… I would have preferred to see Mo Brooks in the Senate. But for the sake of Western Civilization and American masculinity, I hope Judge Moore crushes it on Tuesday. Will it happen? Well, like Dr. King, a man can dream.

Regardless of what our politics are, strong men who aren’t afraid and who fight – especially in a good cause – are appealing to us and always will be.

Can you have real religious freedom (and other freedoms) without a predominant Christian influence?

Why? They are always an echo of the One will return with a sword to take His children home – and administer the perfect justice that we only sometimes want but always need.

FIN

 

* As previously noted: “For example, we might be surprised to hear that world history, until re-oriented by Christian conviction, actually revealed a general lack of concern regarding children, women, and the practice of slavery.”

** The responses to the post on CLF really had nothing to do with the part of the article I quote in this piece. In general, persons had other things to complain about (some reasonable complaints to be sure) or simplistically boiled it down to the idea “that women have always been using their feminine power to destroy innocent men” which was, to say the least, a gross oversimplification.

I think a key point here is that nowadays society in general (including men) tends to want to see women as innocent victims and tends to underestimate their own willing participation in many a situation – and their corresponding willingness to stretch the truth when it suits them. But both men and women are sinners and liable to all manner of temptation.

Individuals from both sexes can, of course, impress us with their character and ability to resist the pleasures of the flesh, the desire for revenge, and the cultural currents (and mob justices!) of their times. And certainly, these are the kinds of people we want in our corner to testify for us and to help us when he need arises.

Image from: http://www.theblaze.com/news/2017/10/18/alabama-senate-candidate-roy-moores-take-on-anthem-protests-is-wrong-heres-why

 
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Posted by on December 12, 2017 in Uncategorized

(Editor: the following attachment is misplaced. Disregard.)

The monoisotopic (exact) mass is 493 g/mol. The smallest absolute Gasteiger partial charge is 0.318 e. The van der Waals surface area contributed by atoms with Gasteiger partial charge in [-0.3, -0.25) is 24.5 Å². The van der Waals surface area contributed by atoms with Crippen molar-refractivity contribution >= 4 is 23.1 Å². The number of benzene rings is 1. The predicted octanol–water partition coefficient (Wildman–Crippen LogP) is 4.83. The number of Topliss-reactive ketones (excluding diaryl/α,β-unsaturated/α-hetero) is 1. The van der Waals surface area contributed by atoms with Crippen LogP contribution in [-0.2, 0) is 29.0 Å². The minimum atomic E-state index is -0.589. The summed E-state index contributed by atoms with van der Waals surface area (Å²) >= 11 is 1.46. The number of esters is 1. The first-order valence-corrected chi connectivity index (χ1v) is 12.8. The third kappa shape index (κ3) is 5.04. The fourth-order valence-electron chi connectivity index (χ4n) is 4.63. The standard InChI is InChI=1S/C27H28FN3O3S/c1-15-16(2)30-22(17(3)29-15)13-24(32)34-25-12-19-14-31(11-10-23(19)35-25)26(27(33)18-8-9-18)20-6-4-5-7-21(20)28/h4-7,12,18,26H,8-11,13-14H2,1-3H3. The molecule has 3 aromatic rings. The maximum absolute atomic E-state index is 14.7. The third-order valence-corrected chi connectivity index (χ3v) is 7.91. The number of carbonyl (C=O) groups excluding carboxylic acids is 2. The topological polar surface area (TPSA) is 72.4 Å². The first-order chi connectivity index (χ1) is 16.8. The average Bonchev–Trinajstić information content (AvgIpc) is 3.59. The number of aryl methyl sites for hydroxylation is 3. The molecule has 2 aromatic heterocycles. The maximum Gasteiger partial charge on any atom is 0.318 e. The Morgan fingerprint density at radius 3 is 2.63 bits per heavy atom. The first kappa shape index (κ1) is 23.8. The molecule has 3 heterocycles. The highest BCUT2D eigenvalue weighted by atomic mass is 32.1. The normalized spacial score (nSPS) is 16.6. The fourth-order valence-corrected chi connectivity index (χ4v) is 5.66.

Deconstructing Law and Gospel: How Postmodern Deconstructionism has Taken the Central Doctrine of Lutheranism Unawares

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The following is another arresting article by Matthew Garnett, posted on FB last night (Monday, December 11, 2017). As I read it I could not help but think about a quote from Karl Marx that I had recently read from Uri Harris, writing at Quillette, both here and here:

“Philosophers have hitherto only interpreted the world in various ways; the point is to change it”.

As Christians, we don’t need to doubt that God is in the business of transforming the world in Christ, and that He does this through His people. I suggest that Marx, following Hegel, can only imagine doing this because his thought, like all Enlightenment thought, is parasitic on Scriptural truth. The ancient world — at least the influential thinkers we are aware of — simply did not think this way. All this said, our Lord not only means to change the world in His time and in His way, but for us to have real knowledge. We are to know Him and we are to know His creation as it was, as it now is due to sin, and as it will be again through Christ (we even see some of the firstfruits of renewal now). And we are to have all this with certainty (see, e.g. my posts here and here).

But what is happening now? Matthew Garnett does not use these words, but I will: “Theologians have hitherto only interpreted the Bible in various ways; the point is to change it.”

Because the Spirit of the Age (Hegel) — which demands that man must save the “vale of tears” — is the water in which we swim and in which we must fight.

Here’s Matthew:

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Postmodern, deconstructionism are the waters in which we swim in this day and time. We employ this philosophy almost like breathing when confronted with difficult issues and then appear shocked when the results manifest themselves. Like fish swimming in water – who don’t even know what “water” is – we are immersed in these postmodern waters and often, we’re caught completely unawares as to what we’re breathing in and breathing out. My aim here is to help us understand, in no uncertain terms, just what the post-modern “water” is when it comes to law and gospel. I am attempting to explain to us “fish” what “water” is.

So let’s begin with “deconstruction”.